It is the principal world index based on market capitalization of 500 large-cap stocks in the USA, listed on the NYSE or NASDAQ, it is widely used as a benchmark for equity portfolio and it’s trend is strongly related to the US economy.
    2. iShares MSCI WORLD ETF
      It is the leading index for the international segment, this benchmark represents large and mid-cap equity across 23 markets countries, excluding emerging markets. (MSCI)
    3. iShares MSCI KLD 400 social etf
      Created in 1990, it is one of the oldest social responsible indexes and it consists of 400 companies selected from the MSCI USA IMI Index with high ESG rates. It adopts an exclusionary screening to avoid namely: alcohol, tobacco, adult entertainment, civilian firearms, gambling, military weapons, nuclear power and genetically modified organisms (MSCI)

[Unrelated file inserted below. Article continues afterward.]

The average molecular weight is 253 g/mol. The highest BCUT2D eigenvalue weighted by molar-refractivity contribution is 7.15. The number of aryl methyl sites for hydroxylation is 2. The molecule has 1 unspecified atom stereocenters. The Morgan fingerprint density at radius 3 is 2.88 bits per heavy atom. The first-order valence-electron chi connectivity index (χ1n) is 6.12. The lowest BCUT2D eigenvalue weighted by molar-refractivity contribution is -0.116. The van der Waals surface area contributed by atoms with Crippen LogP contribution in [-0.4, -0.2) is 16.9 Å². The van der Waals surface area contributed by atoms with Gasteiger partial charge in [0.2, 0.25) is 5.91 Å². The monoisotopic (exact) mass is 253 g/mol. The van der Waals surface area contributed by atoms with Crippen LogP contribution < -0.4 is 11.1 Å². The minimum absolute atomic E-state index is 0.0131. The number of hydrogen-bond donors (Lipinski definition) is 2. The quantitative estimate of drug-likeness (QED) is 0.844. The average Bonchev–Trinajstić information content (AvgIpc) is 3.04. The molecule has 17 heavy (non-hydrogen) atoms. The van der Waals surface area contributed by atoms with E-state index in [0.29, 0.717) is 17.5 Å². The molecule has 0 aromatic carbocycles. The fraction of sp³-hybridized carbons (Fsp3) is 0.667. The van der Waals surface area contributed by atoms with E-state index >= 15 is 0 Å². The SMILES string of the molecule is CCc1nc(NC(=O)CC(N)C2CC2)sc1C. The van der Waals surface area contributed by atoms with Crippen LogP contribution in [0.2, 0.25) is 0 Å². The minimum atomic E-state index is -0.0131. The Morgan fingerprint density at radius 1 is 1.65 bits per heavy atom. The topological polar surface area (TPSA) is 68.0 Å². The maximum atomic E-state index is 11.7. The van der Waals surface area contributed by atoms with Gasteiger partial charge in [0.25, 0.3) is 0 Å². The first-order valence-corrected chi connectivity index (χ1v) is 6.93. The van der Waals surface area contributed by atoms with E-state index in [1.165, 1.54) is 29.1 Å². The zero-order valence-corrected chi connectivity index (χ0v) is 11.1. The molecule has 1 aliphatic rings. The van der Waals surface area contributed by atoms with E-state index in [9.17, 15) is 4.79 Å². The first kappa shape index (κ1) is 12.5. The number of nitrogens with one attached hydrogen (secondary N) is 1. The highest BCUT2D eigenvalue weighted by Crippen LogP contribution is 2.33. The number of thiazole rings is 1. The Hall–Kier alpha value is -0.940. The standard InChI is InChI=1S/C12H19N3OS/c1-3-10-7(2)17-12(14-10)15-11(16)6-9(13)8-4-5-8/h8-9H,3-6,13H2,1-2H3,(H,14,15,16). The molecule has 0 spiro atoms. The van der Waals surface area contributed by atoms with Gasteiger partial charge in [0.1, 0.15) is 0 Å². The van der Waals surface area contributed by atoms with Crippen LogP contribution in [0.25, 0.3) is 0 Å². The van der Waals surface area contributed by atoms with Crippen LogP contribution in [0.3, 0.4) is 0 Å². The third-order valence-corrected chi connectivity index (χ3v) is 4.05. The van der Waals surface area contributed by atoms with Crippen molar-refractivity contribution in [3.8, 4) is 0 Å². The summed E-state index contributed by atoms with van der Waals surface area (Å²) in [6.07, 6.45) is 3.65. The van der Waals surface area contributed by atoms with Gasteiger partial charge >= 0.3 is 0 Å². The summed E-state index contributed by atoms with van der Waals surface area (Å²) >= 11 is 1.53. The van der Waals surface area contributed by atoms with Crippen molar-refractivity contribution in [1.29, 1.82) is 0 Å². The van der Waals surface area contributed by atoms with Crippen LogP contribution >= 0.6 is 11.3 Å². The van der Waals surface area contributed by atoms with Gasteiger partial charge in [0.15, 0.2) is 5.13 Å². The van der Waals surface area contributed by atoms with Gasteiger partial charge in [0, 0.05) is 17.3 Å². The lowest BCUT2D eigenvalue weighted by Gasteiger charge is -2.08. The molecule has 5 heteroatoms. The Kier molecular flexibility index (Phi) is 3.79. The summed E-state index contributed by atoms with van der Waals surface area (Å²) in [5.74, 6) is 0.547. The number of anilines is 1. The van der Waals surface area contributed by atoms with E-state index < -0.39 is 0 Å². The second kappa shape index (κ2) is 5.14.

4.3 Methodology

For the remainder of this paper please download the full PDF below

Performance Attribution of the First Biblically-based SRI Index


A recent study by Shane Enete, CFA at the Biola University Inspire Research Institute For Biblically Responsible Investing (BRI), has shown that applying the Inspire Impact Score methodology to portfolio security selection generated alpha in a portfolio when compared to the broader, non-Inspire Impact Score screened benchmark. This finding adds new data to the debate of what effect values-based screening (Socially Responsible, Biblically Responsible, ESG, etc) has on the performance of a portfolio.

At Inspire we believe that good values and good returns are not mutually exclusive, and the findings from this study validate that belief. While screening a portfolio does not guarantee alpha generation, this study clearly shows that using the Inspire Impact Score methodology does have the potential to provide outperformance when compared to a non-screened benchmark.